This experiment was also similar to that of Example 2 using a catalyst prepared as in Example 1 comprising 10 wt. % tungsten oxide and 4.35 wt. % sulfate ions on the gamma alumina. The 4.35 wt. % sulfate ions was obtained by using 20 milliliters of 0.5M H.sub.2 SO.sub.4 per 20 grams of catalyst precursor composite. The selectivity of this catalyst for anisole production was 0.79.EXAMPLE 6
This experiment was also similar to that of Example 2, except that the catalyst used was the reforming grade gamma-alumina support on which no tungsten trioxide had been deposited. The selectivity towards anisole production was found to be only 0.65.EXAMPLE 7
The experiment of Example 6 was repeated, except that the gamma alumina was sulfated as in Example 1 with 2.3% sulfate ions (0.76% sulfur by elemental analysis). The selectivity toward anisole formation was 0.66.
1. A process for etherifying phenols which comprises reacting said phenols, at elevated temperature, with a reactant selected from the group consisting essentially of an alcohol, ether and mixtures thereof in the presence of an acid catalyst comprising a sulfated composite of an oxide of a transition metal selected from the group consisting essentially of W, Hf, Nb, Ta, Zr and mixtures thereof on a support comprising a relatively high surface area alumina for a time sufficient to convert at least a portion of said alcohol feed to its corresponding ether with said reactant.
2. The process of claim 1 wherein said alumina has a surface area of at least about 30 M.sup.2 /g.
3. The process of claim 2 wherein the amount of transition metal oxide is at least about 0.5 weight percent based on the total catalyst weight.
4. The process of claim 2 wherein said alumina support has a surface area of at least about 50 M.sup.2 /g.
5. The process of claim 4 wherein said transition metal oxide comprises from about 0.5 to 25 percent percent of the total catalyst weight.
6. The process of claim 5 wherein said alumina has a surface area of at least about 100 M.sup.2 /g.
7. The process of claim 6 wherein said transition metal oxide is an oxide of W, Hf and mixtures thereof.
8. The process of claim 7 wherein said catalyst is sulfated with a sulfating agent comprising an aqueous solution of sulfuric acid.
9. The process of claim 8 wherein said sulfated catalyst is calcined in a net oxidizing atmosphere at a temperature of at least about 300.degree. C.
10. A process for etherifying a feed containing one or more phenols which comprises contacting said feed, at elevated temperature, with a reactant selected from the group consisting essentially of aliphatic alcohols, aliphatic ethers and mixtures thereof in the presence of an acid catalyst comprising a sulfated composite of an oxide of a metal selected from the group consisting essentially of W, Hf, Nb, Ta, Zr and mixtures thereof on a high surace area alumina support, for a time sufficient to convert at least a portion of said alcohol present in said feed to its corresponding ether with said reactant.
11. The process of claim 10 wherein said feed contains an inert hydrocarbon.
12. The process of claim 10 wherein said catalyst contains at least about 2wt. % sulfate ions.
13. The process of claim 12 wherein said contacting is accomplished at a temperature of at least about 200.degree. C.
14. The process of claim 13 wherein the surface area of said alumina is at least about 50 M.sup.2 /g.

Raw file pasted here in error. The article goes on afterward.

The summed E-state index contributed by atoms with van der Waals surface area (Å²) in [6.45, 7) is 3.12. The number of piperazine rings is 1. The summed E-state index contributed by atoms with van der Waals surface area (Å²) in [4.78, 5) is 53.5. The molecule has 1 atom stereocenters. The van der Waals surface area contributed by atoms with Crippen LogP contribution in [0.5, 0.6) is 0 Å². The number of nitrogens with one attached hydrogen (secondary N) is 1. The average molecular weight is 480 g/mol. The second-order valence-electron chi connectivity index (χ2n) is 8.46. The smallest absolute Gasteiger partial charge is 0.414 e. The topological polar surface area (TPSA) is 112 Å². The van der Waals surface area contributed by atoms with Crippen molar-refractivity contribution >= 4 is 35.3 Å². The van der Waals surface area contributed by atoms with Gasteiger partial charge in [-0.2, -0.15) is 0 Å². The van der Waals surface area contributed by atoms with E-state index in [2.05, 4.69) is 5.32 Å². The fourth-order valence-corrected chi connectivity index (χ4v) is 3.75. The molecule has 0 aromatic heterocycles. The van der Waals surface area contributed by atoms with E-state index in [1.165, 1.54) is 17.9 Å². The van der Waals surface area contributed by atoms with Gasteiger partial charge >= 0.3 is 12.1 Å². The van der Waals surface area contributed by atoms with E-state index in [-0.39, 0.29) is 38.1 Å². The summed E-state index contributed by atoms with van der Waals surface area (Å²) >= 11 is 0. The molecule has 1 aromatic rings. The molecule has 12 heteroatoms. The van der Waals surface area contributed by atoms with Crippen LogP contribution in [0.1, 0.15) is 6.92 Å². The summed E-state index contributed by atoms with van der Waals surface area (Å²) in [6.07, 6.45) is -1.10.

15. The process of claim 14 wherein said metal oxide comprises tungsten oxide.
16. The process of claim 15 wherein said reactant contains components having no more than four carbon atoms.
17. The process of claim 16 wherein said ether product boils below about 238.degree. C.
18. The process of claim 17 wherein said alumina is.gamma.-alumina.
19. The process of claim 18 wherein said feed comprises phenol.
20. The process of claim 19 wherein said metal oxide is selected from the group consisting essentially of oxides of W, Hf and mixtures thereof.
21. The process of claim 20 wherein the surface of said alumina is at least about 100 M.sup.2 /g.
22. The process of claim 21 wherein said phenol in said feed is obtained from a synthetic naphtha fraction.
23. A process for etherifying phenols present in a naphtha feed derived from the liquefaction of coal, said process comprising contacting said feed with a reactant selected from the group consisting essentially of (a) a low molecular weight aliphatic alcohol, (b) a low molecular weight ether and mixture thereof, at a temperature of at least about 200.degree. C. in the presence of an acid catalyst comprising a sulfated and calcined composite of a transition metal oxide selected from the group consisting essentially of oxides of W, Hf, Nb, Ta, Zr and mixtures thereof on a gamma alumina support, for a time sufficient to convert at least a portion of said phenols in said feed to their corresponding ether products with said reactant.
24. A process for etherifying phenol comprising contacting said phenol with a one to four carbon atom reactant selected from the group consisting essentially of alkyl alcohol, alkyl ether and mixtures thereof at a temperature of at least about 200.degree. C. in the presence of an acid catalyst comprising a sulfated composite of transition metal oxide selected from the group consisting essentially of oxides of W, Hf, Nb, Ta, Zr and mixtures thereof on a.gamma.-Al.sub.2 O.sub.3 support for a time sufficient to form an ether product boiling below about 460.degree. F. from the phenol and reactant and wherein said catalyst contains at least about 2 wt. % sulfate ions.
|3737466||June 1973||Sharp et al.|
|4406821||September 27, 1983||Farcasiu|
- Alkylation of Phenols on Fe.sub.2 O.sub.3 and Cr.sub.2 (Inoue and Enomoto) Chem. Pharm., Bull., 24(9)2199-2203, (1976).
International Classification: C07C 4109;